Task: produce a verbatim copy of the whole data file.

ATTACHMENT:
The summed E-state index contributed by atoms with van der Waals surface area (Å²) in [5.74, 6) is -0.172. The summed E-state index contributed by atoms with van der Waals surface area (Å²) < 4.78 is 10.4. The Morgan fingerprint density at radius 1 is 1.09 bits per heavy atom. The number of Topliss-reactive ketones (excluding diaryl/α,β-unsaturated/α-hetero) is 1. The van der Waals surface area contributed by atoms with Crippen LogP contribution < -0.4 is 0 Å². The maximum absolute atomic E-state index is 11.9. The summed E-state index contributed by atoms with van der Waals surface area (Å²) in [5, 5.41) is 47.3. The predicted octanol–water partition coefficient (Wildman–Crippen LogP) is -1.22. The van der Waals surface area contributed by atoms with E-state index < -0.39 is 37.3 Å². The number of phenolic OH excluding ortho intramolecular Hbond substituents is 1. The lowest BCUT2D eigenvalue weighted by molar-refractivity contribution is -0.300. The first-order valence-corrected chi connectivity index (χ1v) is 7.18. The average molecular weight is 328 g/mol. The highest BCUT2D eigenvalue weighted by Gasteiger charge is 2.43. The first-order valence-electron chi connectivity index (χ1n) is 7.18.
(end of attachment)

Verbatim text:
The summed E-state index contributed by atoms with van der Waals surface area (Å²) in [5.74, 6) is -0.172. The summed E-state index contributed by atoms with van der Waals surface area (Å²) < 4.78 is 10.4. The Morgan fingerprint density at radius 1 is 1.09 bits per heavy atom. The number of Topliss-reactive ketones (excluding diaryl/α,β-unsaturated/α-hetero) is 1. The van der Waals surface area contributed by atoms with Crippen LogP contribution < -0.4 is 0 Å². The maximum absolute atomic E-state index is 11.9. The summed E-state index contributed by atoms with van der Waals surface area (Å²) in [5, 5.41) is 47.3. The predicted octanol–water partition coefficient (Wildman–Crippen LogP) is -1.22. The van der Waals surface area contributed by atoms with E-state index < -0.39 is 37.3 Å². The number of phenolic OH excluding ortho intramolecular Hbond substituents is 1. The lowest BCUT2D eigenvalue weighted by molar-refractivity contribution is -0.300. The first-order valence-corrected chi connectivity index (χ1v) is 7.18. The average molecular weight is 328 g/mol. The highest BCUT2D eigenvalue weighted by Gasteiger charge is 2.43. The first-order valence-electron chi connectivity index (χ1n) is 7.18.